Human Rights Activists News Agency (HRANA) -Baha’i citizens of Iran have continued to face persecution this month, in the form of grave desecrations, business shutdowns, and interference by authorities in their places of employment. Meanwhile, one Baha’i prisoner has returned to prison after a furlough release.
Four days after her October 24th burial, the body of Shamsi Aghdasi Azamian, a Baha’i resident of Gilavand village near the city of Damavand, was found in the nearby rural outskirts of Jaban.
According to a close source, security forces called Azamian’s son that same day, informing him that her remains had been found and instructing him to rebury them in Tehran.
Security forces had previously forbidden Baha’i Gilavand residents from burying their dead locally, ordering instead that all deceased Baha’is be interred in the capital city, 50 miles west by mountain pass. Though Azamian’s son initially refused — citing Baha’i religious custom to lay believers to rest no more than one hour away from their place of death — the family ultimately complied under pressure from security forces.
Earlier this year, Iranian authorities issued a court order to lock down a Baha’i cemetery in the city of Kerman. Baha’is in Sanandaj, Ahvaz, Tabriz, and Sangesar have also been prevented from burying their loved ones in local cemeteries, and in the cases of Sangesar and Sanandaj, some Baha’i burial sites have been reported destroyed.
As of yet, no one has claimed responsibility for the desecration of Azamian’s grave.
Shutdown of Baha’i Businesses
Iranian Authorities have shut down the small businesses of five Baha’i Ahvaz residents and two Baha’i Abadan residents as of November 5th.
The businesses — which had been temporarily closed, in observance of Baha’i religious holidays — were court-ordered to remain sealed off to the public. Their owners were identified as Ahvaz residents Vargha Derakhsan, Behrouz Zohdi, Jahanbakhsh Afsharzadeh, Feizollah Ghanavatian, Sohrab Derakhsan, and brothers Arman Azadi and Aram Azadi of Abadan.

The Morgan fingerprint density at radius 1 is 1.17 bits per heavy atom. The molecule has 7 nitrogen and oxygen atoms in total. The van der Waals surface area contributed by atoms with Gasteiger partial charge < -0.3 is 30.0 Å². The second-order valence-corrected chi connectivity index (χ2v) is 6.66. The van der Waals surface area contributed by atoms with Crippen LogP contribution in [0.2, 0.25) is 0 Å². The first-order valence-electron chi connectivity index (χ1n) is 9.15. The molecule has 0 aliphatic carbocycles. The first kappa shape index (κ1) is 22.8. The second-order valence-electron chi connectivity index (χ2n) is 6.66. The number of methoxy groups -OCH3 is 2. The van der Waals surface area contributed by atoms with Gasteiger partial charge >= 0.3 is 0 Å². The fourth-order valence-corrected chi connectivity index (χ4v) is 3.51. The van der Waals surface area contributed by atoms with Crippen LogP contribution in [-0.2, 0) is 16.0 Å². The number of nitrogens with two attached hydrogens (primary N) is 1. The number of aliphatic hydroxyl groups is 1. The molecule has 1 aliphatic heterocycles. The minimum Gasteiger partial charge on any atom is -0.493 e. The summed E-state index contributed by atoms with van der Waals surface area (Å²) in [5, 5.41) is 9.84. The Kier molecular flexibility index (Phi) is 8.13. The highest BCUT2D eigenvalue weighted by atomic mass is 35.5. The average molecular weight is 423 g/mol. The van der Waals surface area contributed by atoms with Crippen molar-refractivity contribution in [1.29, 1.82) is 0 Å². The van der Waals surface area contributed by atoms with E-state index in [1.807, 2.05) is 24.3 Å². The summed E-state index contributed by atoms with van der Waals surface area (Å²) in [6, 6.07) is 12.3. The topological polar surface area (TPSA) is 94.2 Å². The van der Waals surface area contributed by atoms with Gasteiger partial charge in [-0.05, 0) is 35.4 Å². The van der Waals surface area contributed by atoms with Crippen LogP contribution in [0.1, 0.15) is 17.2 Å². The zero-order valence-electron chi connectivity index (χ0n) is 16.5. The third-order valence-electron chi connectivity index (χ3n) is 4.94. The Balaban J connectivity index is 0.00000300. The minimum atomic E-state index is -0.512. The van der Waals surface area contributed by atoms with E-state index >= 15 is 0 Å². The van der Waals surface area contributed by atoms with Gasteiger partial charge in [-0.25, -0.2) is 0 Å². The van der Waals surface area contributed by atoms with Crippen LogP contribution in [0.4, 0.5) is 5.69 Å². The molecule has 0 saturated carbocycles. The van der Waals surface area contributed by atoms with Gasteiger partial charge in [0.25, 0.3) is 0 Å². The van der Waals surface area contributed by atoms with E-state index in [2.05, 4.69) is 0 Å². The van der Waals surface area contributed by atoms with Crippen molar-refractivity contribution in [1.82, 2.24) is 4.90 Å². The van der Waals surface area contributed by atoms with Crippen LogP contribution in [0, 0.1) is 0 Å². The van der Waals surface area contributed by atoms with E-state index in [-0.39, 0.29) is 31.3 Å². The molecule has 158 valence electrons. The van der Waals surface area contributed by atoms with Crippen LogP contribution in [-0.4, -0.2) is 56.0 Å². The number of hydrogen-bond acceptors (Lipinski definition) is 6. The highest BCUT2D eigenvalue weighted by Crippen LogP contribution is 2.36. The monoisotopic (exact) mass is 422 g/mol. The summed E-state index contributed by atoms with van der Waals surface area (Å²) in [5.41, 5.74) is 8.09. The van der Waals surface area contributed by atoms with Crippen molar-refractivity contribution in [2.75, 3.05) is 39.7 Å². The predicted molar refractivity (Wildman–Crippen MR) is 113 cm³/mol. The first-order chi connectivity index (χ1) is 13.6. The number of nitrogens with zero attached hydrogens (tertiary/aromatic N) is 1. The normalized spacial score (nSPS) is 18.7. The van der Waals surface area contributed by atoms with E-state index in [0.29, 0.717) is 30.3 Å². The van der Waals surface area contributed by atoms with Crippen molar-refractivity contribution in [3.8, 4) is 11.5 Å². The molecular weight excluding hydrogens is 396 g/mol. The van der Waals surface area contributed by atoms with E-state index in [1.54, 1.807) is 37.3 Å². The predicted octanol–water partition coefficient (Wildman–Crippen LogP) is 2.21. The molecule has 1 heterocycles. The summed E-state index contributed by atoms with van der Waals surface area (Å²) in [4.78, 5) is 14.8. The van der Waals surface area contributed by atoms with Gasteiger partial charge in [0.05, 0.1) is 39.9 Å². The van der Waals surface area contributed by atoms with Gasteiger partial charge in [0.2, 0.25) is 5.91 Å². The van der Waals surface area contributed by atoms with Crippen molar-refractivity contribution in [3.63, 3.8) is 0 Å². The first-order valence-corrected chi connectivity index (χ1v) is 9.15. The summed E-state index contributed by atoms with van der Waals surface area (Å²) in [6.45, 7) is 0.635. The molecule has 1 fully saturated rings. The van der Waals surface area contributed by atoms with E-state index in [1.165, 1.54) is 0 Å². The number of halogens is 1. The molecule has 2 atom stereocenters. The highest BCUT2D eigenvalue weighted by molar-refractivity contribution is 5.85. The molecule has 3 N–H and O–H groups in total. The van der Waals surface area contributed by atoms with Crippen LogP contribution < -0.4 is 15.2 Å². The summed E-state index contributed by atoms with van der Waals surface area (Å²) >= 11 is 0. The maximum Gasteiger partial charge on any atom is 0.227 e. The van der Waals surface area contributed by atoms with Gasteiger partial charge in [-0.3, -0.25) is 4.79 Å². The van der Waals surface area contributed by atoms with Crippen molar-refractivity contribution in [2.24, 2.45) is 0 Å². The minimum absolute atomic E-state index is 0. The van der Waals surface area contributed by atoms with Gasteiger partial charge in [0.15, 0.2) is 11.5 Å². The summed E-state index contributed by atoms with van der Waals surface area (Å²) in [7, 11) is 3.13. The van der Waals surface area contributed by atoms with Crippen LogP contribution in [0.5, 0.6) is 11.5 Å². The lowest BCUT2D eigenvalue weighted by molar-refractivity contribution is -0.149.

Having run their business for the past 38 years, the Azadi brothers had already experienced a forced shutdown on July 12, 2018. After a 14-day tug-of-war with security forces, the prosecutor’s office, and other municipal authorities, they managed to re-open their store on July 26th, only to be shut down again this month.
Despite trade union regulations protecting business owners from arbitrary closures, Baha’i citizens regularly face unexplained restrictions on their commercial activity. And while Iranian businesses are legally permitted to close up shop for a maximum of 15 days per year — for any reason — some have been forced to stay closed after briefly pausing their operations for Baha’i holidays.
On December 3, 2017, Rouhani aide Shahindokht Molaverdi said that Iranian authorities were looking into a legislative solution to this issue.
HRANA reported on the forced closure of 11 Baha’i-owned business in Ahvaz in July of this year, and previously published a story on the same trend in Abadan.
Baha’i Prisoner Back in Rajai Shahr After Furlough
Afshin Seyed Ahmad, a Baha’i political prisoner serving a three-year sentence for “acting against national security” and “propaganda against the regime,” returned to prison on November 11th after eight days of furlough.
This was Ahmad’s first furlough release since beginning his sentence June 28, 2016, in Evin Prison. He has since been transferred to Rajai Shahr.
Ahmad previously spent 20 days in solitary confinement after a November 2012 arrest.
Educational Institution Shut Down
Two educational institutions in the city of Shiraz have been shut down by court order for employing recently-arrested Baha’i citizens Nora Pourmoradian and Elaheh Samizadeh.
HRANA reported on Pourmoradian and Samizadeh’s release on October 10th after spending more than three weeks in custody. The two were working in the field of music education for children.
A close source backed speculation that the institution’s shutdown was prompted by Pourmoradian and Samizadeh’s employment there.
Baha’i citizens of Iran are systematically deprived of religious freedoms, while according to Article 18 of the Universal Declaration of Human Rights and Article 18 of the International Covenant on Civil and Political Rights, all people are entitled to freedom of religion, belief, and changes thereof, as well as the right to express and practice those beliefs as individuals or collectives, in public or in private.
Though unofficial sources estimate the Baha’i population of Iran at more than 300,000, Iran’s Constitution officially recognizes only Islam, Christianity, Judaism, and Zoroastrianism, and does not acknowledge the Baha’i faith as an official religion. As a result, the rights of Baha’is in Iran are systematically violated.
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